Students currently provide input and suggestions for additions and changes to the SafeU website and we welcome feedback. Students also are invited to submit and/or discuss ideas at any time with any member of the administration or safety task force or any other entity focused on campus safety.
In line with your suggestion, President Watkins recently met with a student senator who proposed a student advisory committee—not limited to safety, but which may address this issue—to meet with and advise her on student interests and concerns. Ideally, this committee will include a cross-section of students and will include a presidential intern serving as a liaison. The president’s office plans to implement this proposal in the coming semester.
There are student representatives on the search committees for the new chief security officer and chief of police.
4. UPD must respond to student reports with an appropriate sense of urgency. Any student reporting sexual violence, assault or harassment must have an initial confirmed contact within 12 hours at any time of day.
Response: We will look to the new chief safety officer and police chief to examine whether requiring a standard response time of 12 hours, as describe in the petition, is possible.
Currently, the University of Utah Department of Public Safety responds immediately in emergency, time-sensitive situations, including those involving sexual violence, assault or harassment, any time of day or night. In cases that involve intimate partner/interpersonal violence, the department’s victim-survivor advocate is available and on-call 24/7.
The department gives high-priority status to all cases involving instances of sexual violence, assault or harassment—including reports, for example, of past incidents. These cases receive collective attention from department personnel and are responded to on a high-priority basis—often sooner than 12 hours.
Since last year, the department has followed a protocol requiring an assigned investigator to respond within 24 hours to all other types of victim complaints, such as property theft. At a minimum, this requires the investigator to contact the victim to let the person know she or he has been assigned to the case.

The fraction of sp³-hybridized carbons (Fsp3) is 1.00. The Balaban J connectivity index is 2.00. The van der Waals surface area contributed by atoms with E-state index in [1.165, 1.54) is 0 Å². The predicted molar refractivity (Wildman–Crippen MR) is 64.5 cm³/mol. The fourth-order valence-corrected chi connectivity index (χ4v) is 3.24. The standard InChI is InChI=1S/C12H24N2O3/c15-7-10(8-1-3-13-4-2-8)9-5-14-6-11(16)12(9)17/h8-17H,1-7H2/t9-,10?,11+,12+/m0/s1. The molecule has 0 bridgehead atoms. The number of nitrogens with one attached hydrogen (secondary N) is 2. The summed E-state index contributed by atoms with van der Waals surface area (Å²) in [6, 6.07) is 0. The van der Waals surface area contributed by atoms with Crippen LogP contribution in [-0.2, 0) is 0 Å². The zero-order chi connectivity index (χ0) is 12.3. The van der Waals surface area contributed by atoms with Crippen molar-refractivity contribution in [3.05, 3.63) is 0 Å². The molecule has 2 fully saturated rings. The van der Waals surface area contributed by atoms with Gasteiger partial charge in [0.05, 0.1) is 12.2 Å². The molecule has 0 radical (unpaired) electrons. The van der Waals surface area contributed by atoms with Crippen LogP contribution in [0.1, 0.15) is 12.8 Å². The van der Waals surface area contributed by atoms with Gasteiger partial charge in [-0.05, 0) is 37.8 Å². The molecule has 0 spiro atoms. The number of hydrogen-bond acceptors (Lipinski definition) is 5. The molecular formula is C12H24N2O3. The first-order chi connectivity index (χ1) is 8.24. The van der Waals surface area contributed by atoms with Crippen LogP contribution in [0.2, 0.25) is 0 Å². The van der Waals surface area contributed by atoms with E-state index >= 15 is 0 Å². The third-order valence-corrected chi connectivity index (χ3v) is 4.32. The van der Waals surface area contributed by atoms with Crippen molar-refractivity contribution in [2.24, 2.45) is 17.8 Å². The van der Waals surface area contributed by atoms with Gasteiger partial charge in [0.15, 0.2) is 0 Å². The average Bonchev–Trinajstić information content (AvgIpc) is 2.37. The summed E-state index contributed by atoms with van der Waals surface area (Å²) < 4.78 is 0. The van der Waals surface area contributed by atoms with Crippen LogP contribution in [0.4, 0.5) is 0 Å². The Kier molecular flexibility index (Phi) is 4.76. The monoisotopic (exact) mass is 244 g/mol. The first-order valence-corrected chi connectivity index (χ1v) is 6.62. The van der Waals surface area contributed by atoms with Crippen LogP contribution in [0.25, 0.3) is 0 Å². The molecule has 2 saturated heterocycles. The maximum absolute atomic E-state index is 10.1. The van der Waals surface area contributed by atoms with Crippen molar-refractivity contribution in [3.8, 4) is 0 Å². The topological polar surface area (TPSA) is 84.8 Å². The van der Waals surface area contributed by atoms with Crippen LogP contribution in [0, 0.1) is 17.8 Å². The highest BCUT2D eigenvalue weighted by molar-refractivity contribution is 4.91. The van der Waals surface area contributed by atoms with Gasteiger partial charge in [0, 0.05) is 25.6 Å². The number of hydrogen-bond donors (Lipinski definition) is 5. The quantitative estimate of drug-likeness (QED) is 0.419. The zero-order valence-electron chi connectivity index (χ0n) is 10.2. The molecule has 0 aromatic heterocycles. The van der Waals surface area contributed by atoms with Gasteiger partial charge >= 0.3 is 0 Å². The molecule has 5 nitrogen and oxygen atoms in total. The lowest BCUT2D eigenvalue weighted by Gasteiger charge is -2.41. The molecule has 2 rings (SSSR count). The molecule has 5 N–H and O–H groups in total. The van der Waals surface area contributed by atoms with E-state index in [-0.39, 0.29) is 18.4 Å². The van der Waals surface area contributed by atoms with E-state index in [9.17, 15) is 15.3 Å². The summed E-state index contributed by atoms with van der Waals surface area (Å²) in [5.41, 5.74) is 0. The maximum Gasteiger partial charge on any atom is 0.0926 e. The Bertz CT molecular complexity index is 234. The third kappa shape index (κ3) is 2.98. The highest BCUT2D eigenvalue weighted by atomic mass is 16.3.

The department tracks and keeps logs on its case responses to ensure investigators and officers are following these protocols. These are audited on a monthly basis.
All investigators have received trainings on Lethality Assessment Protocol and trauma-informed interviewing techniques. These trainings are ongoing.
In addition, as part of a new grant from the Office on Violence Against Women, university police and other campus entities will have access to community partners with expertise in best practice responses.
5. UPD must maintain a zero tolerance policy for any officers who repeatedly fail to take effective action.
Response: Appropriate action will be taken when officers do not comply with policy, procedures, protocols, and practices.
The Department of Public Safety is giving all officers training and support that will enable them to do their jobs well. It has made clear there is an expectation of accountability and high performance. The detective sergeant runs audits on all cases monthly to see that expectations are being met. This includes a face-to-face meeting with investigators, where they are held accountable to see that they are meeting expectations.
6. Develop a SafeU certification program for faculty, staff, and UPD officers to complete. This program will give students a visible way to telling who has been trained on: 1. Recognizing and dealing with interpersonal violence; 2. Knowing campus resources to direct [students to]; and 3. How to interact with student that have been affected by interpersonal/domestic violence.
Response: This request will be shared with the new chief safety officer and chief of police and we will rely on their expertise to explore this idea.
At present, certain positions on campus require different types of training and individual entities at the University of Utah have their own mechanisms for tracking training completed by employees. External organizations that provide training to our campus employees also have certification programs.
7. Release an OEO and Title IX grey paper that discusses the inconsistencies and gaps in Title IX advocacy to the general public.
Response: It is our understanding based on our initial meeting that UnsafeU representatives are working on this grey paper and plan to share it with us. We have not received it as yet, but welcome perspectives on our Title IX advocacy.
8. A regularly updated safety dashboard that aggregates crime statistics, OEO reporting statistics and other safety metrics.
Response: This is a great idea and we are working to fulfill the request to create a dashboard that would be located on the SafeU website and make crime and reporting data more easily accessible.
We have held an initial meeting and engaged in conversations with appropriate parties, including the Office of Equal Opportunity/Affirmative Action/Title IX, Health Sciences, the Department of Public Safety and Student Affairs and are working to gather this data in a more visible and convenient location.